-- Published: Thursday, 24 April 2014 | E-Mail | Print
By Paul Shaefer
You love the pretty yellow metal, and you can't get enough of it. But, you also can't think of very many ways to cram it into your investment portfolio. Fortunately, this isn't a real problem. In fact, the only real problem you have is over-concentration. Pick one or two buys and then diversify out of precious metals for your long-term financial health.
Direct ownership means that you own gold bullion - yes, the actual physical gold. Being nearly indestructible, it's easy to see why wars have been fought over the stuff. It's survived 5,000 years as a store of value and it will probably endure 5,000 more. Gold brokers are the prime source for the metal, and they usually charge a spread or earn a commission on the sale. So, compare dealers and buy on price because, really, it's almost all the same regardless of where you go. The only difference is in what you buy.
For example, American Buffalo coins are the only pure .9999 24-karat gold coin in existence. It's fabricated by the U.S. Mint, and guaranteed pure by the government. The Turkish Republic coin benefits from one of the biggest covered markets in the world - the grand Bazaar. Here, there are over 3,000 shops, most of them buying and selling (as well as fixing) gold and gold jewelry. It virtually guarantees a liquid market for their gold and also pushes the premiums lower than almost anywhere else in the world.
The Canadian Maple Leaf is another popular choice for gold buyers. The most popular is the 99.99 percent 1oz coin, but there is actually another coin with the same name that's of a slightly higher purity: 99.999 percent.
Gold ETFs have become very popular in recent years because of the ease of getting into them. They're ETFs, and so they function like mutual funds because, well, they are mutual funds. The only difference is that an ETF trades on a stock exchange just like an ordinary stock.
While you don't own the physical gold, you do own rights in a mutual fund that invests in gold, so it's a sort of indirect ownership. The two funds in the U.S. are GLD and IAU.
Gold IRA investments aren't new, but they are gaining in popularity after being pushed to the back seat for a while. One of the reasons investors haven't been too keen on IRAs in the past is because of the potential double-taxation issue. If you buy gold inside of an IRA, it's best to keep it there. Why? Because, when you remove it, the IRS assesses ordinary income tax on the value of the gold as you remove it. Then, it becomes a physical asset.
That means, when you sell it, the IRS taxes you on the capital gains you earn. What a nasty one-two punch. If you keep the gold inside the IRA, however, you'll avoid the capital gains tax. You will, however, have to pay ordinary income tax on any money that is withdrawn from the account. This could actually be a good thing, however, if you invest in a Roth IRA as there is no income tax due. So, you avoid the capital gains altogether.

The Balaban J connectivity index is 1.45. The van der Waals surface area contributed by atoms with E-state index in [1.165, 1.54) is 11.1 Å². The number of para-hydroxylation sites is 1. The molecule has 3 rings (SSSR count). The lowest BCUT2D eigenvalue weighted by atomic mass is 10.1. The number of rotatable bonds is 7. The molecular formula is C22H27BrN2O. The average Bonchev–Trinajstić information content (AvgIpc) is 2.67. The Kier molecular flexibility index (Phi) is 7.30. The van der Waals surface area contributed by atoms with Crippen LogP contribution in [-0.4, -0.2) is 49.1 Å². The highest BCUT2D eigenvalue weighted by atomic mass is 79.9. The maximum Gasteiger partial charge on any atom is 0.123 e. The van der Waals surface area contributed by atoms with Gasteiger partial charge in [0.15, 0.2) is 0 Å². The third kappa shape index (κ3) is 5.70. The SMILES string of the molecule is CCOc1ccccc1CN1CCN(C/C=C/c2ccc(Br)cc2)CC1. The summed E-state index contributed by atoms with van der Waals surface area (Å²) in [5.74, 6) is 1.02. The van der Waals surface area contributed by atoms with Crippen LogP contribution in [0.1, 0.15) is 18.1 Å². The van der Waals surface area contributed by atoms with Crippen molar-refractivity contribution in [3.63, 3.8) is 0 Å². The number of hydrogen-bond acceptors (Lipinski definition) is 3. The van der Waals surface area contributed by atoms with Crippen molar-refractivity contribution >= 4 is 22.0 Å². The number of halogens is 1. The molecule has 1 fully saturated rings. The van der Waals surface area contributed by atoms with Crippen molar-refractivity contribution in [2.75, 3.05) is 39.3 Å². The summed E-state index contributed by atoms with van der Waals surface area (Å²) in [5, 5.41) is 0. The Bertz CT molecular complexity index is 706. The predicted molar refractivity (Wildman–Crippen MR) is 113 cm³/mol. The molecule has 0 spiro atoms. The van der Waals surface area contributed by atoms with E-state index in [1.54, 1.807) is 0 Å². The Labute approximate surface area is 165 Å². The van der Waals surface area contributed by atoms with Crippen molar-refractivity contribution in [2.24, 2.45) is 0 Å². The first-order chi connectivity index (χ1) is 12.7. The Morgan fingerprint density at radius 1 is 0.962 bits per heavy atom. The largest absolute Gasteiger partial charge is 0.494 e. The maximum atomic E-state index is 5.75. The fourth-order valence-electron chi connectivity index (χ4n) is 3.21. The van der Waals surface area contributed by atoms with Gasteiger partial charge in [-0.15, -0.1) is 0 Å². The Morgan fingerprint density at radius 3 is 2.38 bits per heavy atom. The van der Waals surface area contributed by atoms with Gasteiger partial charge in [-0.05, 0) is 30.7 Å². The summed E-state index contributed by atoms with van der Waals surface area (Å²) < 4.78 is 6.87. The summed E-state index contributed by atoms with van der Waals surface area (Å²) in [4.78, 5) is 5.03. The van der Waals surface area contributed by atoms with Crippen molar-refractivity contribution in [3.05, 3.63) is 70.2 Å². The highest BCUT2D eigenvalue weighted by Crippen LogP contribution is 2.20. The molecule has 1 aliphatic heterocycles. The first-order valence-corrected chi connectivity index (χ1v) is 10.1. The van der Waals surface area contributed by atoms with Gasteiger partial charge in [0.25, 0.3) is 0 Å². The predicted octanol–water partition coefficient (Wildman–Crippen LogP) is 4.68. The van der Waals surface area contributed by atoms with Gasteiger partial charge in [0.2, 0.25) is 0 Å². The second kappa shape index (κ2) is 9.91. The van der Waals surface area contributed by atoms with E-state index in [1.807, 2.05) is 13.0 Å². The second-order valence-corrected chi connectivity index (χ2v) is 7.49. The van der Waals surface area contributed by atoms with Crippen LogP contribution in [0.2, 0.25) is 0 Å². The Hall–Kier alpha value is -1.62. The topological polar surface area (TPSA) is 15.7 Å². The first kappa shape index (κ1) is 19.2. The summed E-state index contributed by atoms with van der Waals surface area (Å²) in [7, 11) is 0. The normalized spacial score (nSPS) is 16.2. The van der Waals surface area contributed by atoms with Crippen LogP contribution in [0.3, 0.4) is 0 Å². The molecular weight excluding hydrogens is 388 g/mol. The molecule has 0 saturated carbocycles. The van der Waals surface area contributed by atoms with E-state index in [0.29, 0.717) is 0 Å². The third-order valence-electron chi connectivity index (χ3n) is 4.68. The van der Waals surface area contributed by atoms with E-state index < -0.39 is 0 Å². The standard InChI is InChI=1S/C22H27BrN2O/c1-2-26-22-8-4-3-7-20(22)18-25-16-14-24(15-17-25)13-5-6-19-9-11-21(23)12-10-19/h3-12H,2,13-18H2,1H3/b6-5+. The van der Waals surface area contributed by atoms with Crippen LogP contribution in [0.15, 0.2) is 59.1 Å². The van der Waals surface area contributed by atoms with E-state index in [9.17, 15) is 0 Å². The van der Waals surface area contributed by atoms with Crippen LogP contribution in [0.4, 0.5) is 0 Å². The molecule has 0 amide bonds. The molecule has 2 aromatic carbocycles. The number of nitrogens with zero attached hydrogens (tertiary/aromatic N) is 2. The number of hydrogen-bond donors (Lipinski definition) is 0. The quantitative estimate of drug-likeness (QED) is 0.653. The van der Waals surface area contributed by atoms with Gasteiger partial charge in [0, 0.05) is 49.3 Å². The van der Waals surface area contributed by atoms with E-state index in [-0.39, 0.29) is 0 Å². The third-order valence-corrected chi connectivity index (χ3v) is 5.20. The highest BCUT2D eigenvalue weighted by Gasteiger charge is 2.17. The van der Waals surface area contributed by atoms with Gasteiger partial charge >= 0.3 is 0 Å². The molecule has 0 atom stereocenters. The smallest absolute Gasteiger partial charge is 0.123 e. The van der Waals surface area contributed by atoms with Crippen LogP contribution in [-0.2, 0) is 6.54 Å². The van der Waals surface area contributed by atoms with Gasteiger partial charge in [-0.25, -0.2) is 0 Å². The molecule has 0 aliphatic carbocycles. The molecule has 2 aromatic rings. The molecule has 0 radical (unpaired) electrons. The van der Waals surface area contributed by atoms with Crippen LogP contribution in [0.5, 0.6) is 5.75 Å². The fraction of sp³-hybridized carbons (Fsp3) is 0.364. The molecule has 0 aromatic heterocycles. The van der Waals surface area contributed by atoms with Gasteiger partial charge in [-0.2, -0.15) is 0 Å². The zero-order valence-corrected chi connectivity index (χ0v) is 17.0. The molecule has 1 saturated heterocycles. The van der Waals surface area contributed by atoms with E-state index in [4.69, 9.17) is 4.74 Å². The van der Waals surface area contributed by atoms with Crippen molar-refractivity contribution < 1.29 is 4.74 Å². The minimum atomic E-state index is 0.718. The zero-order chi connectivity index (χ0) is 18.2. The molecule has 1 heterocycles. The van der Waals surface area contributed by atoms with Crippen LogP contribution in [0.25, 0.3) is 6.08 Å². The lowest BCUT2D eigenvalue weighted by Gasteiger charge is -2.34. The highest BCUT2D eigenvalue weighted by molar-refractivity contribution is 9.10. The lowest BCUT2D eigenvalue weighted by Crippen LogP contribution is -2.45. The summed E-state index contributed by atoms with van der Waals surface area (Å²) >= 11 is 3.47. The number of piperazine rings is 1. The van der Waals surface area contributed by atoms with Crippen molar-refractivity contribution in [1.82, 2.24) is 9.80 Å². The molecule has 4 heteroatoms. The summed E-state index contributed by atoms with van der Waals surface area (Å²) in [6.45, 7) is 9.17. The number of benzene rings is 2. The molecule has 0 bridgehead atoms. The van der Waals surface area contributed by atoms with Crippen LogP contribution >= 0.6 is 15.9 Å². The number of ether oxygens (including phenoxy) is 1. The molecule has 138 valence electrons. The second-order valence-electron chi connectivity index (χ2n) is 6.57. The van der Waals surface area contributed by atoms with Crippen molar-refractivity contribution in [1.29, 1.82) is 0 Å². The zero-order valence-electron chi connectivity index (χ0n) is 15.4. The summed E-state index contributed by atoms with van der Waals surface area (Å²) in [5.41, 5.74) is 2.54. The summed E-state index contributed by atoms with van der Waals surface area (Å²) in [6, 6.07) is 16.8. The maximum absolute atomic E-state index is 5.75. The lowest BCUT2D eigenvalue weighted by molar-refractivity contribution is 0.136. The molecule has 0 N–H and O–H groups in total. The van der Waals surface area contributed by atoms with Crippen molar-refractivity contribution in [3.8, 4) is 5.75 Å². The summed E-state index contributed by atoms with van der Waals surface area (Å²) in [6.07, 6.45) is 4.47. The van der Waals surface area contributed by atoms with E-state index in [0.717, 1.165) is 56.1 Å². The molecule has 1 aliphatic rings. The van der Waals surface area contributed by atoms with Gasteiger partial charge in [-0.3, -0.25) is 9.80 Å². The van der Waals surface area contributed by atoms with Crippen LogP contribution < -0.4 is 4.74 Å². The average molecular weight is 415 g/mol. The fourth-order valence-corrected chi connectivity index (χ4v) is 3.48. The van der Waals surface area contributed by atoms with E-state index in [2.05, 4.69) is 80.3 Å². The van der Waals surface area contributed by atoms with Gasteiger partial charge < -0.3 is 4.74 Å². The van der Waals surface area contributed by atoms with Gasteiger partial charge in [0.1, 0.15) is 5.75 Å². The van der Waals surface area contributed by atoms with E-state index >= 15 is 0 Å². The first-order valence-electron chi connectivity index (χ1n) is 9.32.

Gold Mutual Funds
Gold mutual funds are a good investment if you're hesitant to invest in physical gold but you still want some exposure to the precious metals market. Gold mutual funds work just like other mutual funds in that the fund holds portfolios comprised of gold stocks, as opposed to the actual metal. Usually, the mutual fund invests in established mining operations, like Newmont Mining, GoldCorp, Barrick Gold, and CitiGold.
Of course, if you're really hungry for gains, you can always invest directly in gold mining companies. While they can be risky, a lower risk option is to invest in an established mining operation that only digs proven reserves out of the ground.
If you want explosive gains, go with junior miners and exploration companies. Exploration companies are essentially startups that are comprised of geologists looking for gold - yes, they're modern-day gold explorers. Instead of heading out west with a pick-axe and a shovel, however, they take a computer and sophisticated drilling equipment.
Core samples are taken, and analyzed, to prove reserves. When a junior exploration company finds a whopper, a large mining company usually buys them up. When that happens, the stock explodes and investors tend to make hundreds, even thousands, or percentage points on their investment.
Of course, these investments are like burning matches. Because it's so expensive to go exploring, there's always a very real risk that a junior mining operation will run out of money before it hits the motherload. In fact, most mining operations fizzle out before they find anything. That's the risk - and it's huge. So, if you decide on this option, do your research.
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-- Published: Thursday, 24 April 2014 | E-Mail | Print | Source: GoldSeek.com